SINGAPORE: The Singapore economy grew 2.6 per cent year-on-year in the third quarter, slowing down from the 4.1 per cent growth in the previous three months, advance estimates from the Ministry of Trade and Industry (MTI) showed on Friday (Oct 12).
The ministry’s estimate was, however, above those of private sector economists polled in the Monetary Authority of Singapore’s (MAS) recent quarterly survey. The survey of professional forecasters released last month estimated Singapore’s third-quarter gross domestic product (GDP) to be 2.1 per cent.
On a quarter-on-quarter seasonally-adjusted annualised basis, GDP growth expanded 4.7 per cent, picking up pace from the previous quarter’s 1.2 per cent.
The manufacturing sector remained the key driver of the economy but growth slowed to 4.5 per cent year-on-year in the July to September period, down from the 10.6 per cent growth in the previous quarter.
Growth was supported mainly by output expansion in the electronics, biomedical manufacturing and transport engineering clusters.
On the other hand, services growth held steady at 2.9 per cent from a year ago, with support largely coming from the finance and insurance, business services, as well as wholesale and retail trade sectors.
Construction continued to underperform with a contraction of 3.1 per cent year-on-year, extending the previous quarter’s 4.2 per cent decline, on the back of weakness in public sector construction activities.
The advance GDP estimates are computed largely from data in the first two months of the quarter - in this case, July and August. They are intended as an early indication of GDP growth in the quarter, and are subject to revision when more comprehensive data become available, said MTI.
MTI will release the third-quarter Economic Survey of Singapore in November, which will include performance by sectors, sources of growth, inflation, employment and productivity.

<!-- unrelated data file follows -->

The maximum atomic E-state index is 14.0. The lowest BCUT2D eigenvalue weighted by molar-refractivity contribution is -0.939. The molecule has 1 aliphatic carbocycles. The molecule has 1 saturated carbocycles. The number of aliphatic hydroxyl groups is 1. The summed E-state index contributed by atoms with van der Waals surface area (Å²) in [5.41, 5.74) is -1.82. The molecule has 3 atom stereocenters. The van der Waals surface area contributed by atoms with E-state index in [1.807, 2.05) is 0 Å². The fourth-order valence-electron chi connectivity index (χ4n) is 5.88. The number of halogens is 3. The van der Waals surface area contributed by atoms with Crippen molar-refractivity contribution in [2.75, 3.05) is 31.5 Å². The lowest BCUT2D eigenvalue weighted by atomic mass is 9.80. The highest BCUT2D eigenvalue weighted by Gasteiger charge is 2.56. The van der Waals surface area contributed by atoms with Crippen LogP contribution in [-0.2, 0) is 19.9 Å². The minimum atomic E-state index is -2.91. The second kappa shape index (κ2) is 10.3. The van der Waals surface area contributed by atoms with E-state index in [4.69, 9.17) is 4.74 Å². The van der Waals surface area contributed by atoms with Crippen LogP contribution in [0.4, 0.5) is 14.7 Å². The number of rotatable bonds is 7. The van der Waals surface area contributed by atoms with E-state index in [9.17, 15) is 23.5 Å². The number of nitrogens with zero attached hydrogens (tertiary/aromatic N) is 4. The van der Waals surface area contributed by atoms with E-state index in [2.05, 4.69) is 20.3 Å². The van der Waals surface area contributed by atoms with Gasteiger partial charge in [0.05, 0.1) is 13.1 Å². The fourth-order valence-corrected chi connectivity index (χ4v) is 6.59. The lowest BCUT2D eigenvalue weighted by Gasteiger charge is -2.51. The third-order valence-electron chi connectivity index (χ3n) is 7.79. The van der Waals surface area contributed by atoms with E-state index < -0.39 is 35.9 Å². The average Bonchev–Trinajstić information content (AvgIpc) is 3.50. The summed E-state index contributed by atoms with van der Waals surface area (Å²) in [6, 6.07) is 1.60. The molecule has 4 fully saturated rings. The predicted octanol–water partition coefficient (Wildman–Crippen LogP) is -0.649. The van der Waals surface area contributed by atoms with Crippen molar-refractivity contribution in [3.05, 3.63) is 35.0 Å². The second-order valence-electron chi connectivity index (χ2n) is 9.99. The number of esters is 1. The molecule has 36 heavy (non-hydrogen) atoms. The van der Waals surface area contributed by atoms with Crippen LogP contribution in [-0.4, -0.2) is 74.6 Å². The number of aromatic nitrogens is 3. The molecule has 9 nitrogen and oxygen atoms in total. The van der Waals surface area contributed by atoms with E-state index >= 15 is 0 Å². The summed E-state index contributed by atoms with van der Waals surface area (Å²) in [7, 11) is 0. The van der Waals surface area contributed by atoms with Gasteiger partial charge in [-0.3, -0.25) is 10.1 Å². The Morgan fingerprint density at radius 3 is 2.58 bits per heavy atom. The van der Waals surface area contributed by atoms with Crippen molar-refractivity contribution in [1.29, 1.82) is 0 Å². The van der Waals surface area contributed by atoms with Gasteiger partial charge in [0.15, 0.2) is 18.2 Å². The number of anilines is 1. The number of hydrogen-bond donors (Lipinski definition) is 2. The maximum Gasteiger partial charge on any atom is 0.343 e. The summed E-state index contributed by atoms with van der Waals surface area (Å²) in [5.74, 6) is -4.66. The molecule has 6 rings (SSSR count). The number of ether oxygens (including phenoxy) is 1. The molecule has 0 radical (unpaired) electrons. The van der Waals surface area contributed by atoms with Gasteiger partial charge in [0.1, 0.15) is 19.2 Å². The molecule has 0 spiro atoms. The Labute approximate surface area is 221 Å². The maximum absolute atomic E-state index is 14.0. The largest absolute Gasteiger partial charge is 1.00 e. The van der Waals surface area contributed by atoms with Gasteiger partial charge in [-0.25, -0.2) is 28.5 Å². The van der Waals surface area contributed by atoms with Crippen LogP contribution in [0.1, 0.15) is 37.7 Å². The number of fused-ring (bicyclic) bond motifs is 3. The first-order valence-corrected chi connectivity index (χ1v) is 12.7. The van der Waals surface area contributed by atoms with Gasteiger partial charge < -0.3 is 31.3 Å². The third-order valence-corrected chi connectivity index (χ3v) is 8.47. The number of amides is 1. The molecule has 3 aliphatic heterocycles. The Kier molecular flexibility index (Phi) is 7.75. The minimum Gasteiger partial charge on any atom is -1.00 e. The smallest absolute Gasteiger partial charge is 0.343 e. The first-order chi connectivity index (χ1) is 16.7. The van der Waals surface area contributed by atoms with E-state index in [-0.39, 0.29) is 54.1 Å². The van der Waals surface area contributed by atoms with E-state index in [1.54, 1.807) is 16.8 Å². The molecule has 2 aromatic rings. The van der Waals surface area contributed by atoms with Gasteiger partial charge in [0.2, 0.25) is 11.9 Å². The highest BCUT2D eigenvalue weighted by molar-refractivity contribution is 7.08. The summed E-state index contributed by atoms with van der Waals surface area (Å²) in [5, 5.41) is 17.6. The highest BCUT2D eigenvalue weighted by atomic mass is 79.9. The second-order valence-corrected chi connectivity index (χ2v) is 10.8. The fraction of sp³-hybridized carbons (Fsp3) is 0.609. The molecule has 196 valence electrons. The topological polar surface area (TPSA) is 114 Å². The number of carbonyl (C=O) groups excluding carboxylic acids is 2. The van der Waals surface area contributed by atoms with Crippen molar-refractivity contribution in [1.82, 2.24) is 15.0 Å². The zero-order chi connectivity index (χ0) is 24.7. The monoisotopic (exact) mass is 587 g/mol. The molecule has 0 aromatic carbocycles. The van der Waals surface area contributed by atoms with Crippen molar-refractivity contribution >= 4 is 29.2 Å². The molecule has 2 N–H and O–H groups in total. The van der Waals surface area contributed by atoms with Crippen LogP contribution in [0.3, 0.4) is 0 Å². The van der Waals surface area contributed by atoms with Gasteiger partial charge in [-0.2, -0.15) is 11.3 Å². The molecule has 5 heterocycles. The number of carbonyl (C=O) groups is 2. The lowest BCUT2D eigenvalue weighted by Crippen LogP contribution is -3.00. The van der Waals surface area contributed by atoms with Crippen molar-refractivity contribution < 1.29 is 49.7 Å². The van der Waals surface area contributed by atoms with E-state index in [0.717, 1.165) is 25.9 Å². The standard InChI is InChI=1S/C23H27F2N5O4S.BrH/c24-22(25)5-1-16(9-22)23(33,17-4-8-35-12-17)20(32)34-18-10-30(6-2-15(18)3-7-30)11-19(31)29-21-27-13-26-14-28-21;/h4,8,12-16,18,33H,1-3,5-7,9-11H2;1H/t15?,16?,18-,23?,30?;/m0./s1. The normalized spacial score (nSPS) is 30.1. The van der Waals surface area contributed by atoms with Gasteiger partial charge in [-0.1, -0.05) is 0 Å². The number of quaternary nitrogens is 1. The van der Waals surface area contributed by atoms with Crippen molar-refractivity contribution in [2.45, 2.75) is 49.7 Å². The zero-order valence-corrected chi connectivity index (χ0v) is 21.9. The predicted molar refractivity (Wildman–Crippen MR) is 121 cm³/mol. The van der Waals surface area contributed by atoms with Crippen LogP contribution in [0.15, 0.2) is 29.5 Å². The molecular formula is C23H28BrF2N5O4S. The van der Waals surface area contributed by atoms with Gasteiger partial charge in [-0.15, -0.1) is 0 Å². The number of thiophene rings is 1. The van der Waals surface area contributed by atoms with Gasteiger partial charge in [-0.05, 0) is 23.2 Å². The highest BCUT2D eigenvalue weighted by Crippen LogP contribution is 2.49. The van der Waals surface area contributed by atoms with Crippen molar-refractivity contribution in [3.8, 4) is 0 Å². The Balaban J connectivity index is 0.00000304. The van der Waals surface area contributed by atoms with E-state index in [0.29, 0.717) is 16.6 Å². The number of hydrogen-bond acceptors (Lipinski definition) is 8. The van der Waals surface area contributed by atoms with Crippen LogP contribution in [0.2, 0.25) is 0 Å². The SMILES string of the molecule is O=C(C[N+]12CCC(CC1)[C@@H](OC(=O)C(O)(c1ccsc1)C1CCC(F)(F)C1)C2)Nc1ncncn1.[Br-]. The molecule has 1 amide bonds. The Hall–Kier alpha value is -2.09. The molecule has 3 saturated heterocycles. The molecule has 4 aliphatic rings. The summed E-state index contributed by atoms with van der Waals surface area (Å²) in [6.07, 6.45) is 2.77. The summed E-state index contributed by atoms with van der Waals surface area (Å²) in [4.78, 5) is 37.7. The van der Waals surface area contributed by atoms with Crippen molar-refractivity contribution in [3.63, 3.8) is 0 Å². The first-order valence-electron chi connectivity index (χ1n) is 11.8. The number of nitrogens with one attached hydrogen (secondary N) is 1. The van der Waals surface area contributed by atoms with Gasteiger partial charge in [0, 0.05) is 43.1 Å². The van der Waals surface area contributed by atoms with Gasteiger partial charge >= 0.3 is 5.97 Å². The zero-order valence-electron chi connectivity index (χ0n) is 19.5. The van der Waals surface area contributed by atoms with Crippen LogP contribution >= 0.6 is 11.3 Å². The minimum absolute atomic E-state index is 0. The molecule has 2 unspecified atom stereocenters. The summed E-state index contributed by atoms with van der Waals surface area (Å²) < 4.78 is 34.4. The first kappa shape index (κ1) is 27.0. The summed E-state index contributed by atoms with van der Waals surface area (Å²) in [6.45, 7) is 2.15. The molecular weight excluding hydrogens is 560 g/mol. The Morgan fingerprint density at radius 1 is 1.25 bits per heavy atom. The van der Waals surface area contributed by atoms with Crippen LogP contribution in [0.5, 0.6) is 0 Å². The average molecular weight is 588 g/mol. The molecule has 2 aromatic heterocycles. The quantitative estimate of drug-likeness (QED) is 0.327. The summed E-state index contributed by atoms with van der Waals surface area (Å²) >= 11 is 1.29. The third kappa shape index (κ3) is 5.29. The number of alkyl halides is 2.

ECONOMISTS SANGUINE ON GROWTH OUTLOOK
Economists said the slowdown in the third-quarter growth estimate is in line with expectations amid a tapering of activity in the manufacturing sector following last year’s growth spurt.
In fact, broadening growth in the services sector, which makes up two-thirds of the economy, may help to fill in the gap for the rest of 2018.
“The fact is, manufacturing flattered by semi-conductor boom was unsustainable from the outset as the global demand cycle passes prime and inventory re-stocking peters out. This seemingly sharp deceleration in manufacturing is but normalisation,” said Mr Vishnu Varathan, head of economics and strategy for Mizuho Bank.
“The upshot is that while growth is set to inevitably ease as the exports-led spurt fades, underlying momentum and make-up remain relatively resilient, barring a major meltdown from global trade or financial shocks that is,” he added.
Echoing that, OCBC Bank’s head of treasury research and strategy Selena Ling said she expects a “slower but steady growth trajectory” ahead as the services sector looks set to become a stronger growth engine this year.
With that, Ms Ling has upgraded her full-year growth forecast for the Singapore economy to 3.3 per cent, from 3 per cent, even as she expects GDP growth to ease further to 2 per cent in the fourth quarter.
Referring to the central bank's decision to tighten monetary policy on Friday, she added: “The policy confidence to tighten monetary policy again suggests that the maturing of the global electronics cycle and the expected waning contribution of manufacturing to growth, as well as the US-China trade war spillovers and uncertainties have largely been factored in and have not precipitated a shift in their growth parameters for either 2018 or 2019.”
The Monetary Authority of Singapore said in its latest semi-annual policy statement that it will "slightly” increase the slope of the Singapore dollar nominal effective exchange rate (S$NEER) policy band, while flagging steady growth and higher inflation expectations.
Nevertheless, economists cautioned of lingering risks into 2019.
For instance, ongoing trade friction between the world’s two largest economies could “result in an abrupt buckle in economic activity” even though it “remains frustratingly hard to predict or quantify”, said Mr Varathan, who expects the local economy to see full-year GDP growth of just below 3 per cent next year.